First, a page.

Words With Phay: “Wallahi” Means ‘Swear to God’ in Arabic (New Music)

Wallahi, Phay keeps finding ways to become prolifically relevant with every bop he’s put out in recent weeks. He started his trend by releasing “Phaytoven“, “Ohh Lala” and “Scrubs”, and now shares a piece of his culture with his latest record “Wallahi“.

Meaning ‘swear to God’ in Arabic, “Wallahi” is a record for Phay to flex his playfulness while he raps. The Atlanta-bred rapper utilizes his signature melodic flex sound to talk about how he’s unstoppable on the microphone within 3 minutes.

According to Phay, hip hop is an untapped market for people of Arab descent, so it only makes sense that he’s fusing the two cultures together. Though it’s likely not his intention, it looks like he’s marketing himself to become the leading voice for Arabic-Americans. And considering that Drake was able to popularize phrases like “YOLO”, “woes” and arguably “tings”, it’s no question that Phay is (subconsciously) following the blueprint.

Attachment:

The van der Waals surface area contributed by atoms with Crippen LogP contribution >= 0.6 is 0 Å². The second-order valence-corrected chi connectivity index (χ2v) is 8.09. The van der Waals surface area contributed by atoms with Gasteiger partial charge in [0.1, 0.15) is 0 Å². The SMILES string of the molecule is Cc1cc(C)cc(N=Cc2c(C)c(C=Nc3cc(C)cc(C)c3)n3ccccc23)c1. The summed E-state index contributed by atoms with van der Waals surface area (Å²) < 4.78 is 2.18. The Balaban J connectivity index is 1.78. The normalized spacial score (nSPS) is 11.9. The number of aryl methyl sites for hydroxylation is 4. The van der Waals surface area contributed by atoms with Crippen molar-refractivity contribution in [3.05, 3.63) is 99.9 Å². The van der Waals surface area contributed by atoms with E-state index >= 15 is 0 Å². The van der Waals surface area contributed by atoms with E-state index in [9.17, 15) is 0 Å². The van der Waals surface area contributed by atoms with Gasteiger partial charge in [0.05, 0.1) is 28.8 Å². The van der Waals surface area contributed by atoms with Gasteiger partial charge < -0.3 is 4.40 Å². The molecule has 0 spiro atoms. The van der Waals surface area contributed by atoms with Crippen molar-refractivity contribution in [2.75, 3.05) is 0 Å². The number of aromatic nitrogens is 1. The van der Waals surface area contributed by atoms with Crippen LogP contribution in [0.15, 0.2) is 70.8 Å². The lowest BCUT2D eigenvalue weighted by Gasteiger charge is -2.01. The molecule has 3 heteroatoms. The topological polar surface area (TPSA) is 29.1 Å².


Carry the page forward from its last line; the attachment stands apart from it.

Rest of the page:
However, this wasn’t the first time Phay attempted to share his culture with us. In 2017, he started his YouTube series called Words With Phay where he explained the definition for “Wallahi”:

Phayweather’s 2017 Wrapped presented by Spotify indicates he’s heard throughout 61 counties, has garnered 420k fans, and 72k hours in this past year on the app alone.

Founder of The Lunch Table. Writer, DJ and Master of Ceremonies.

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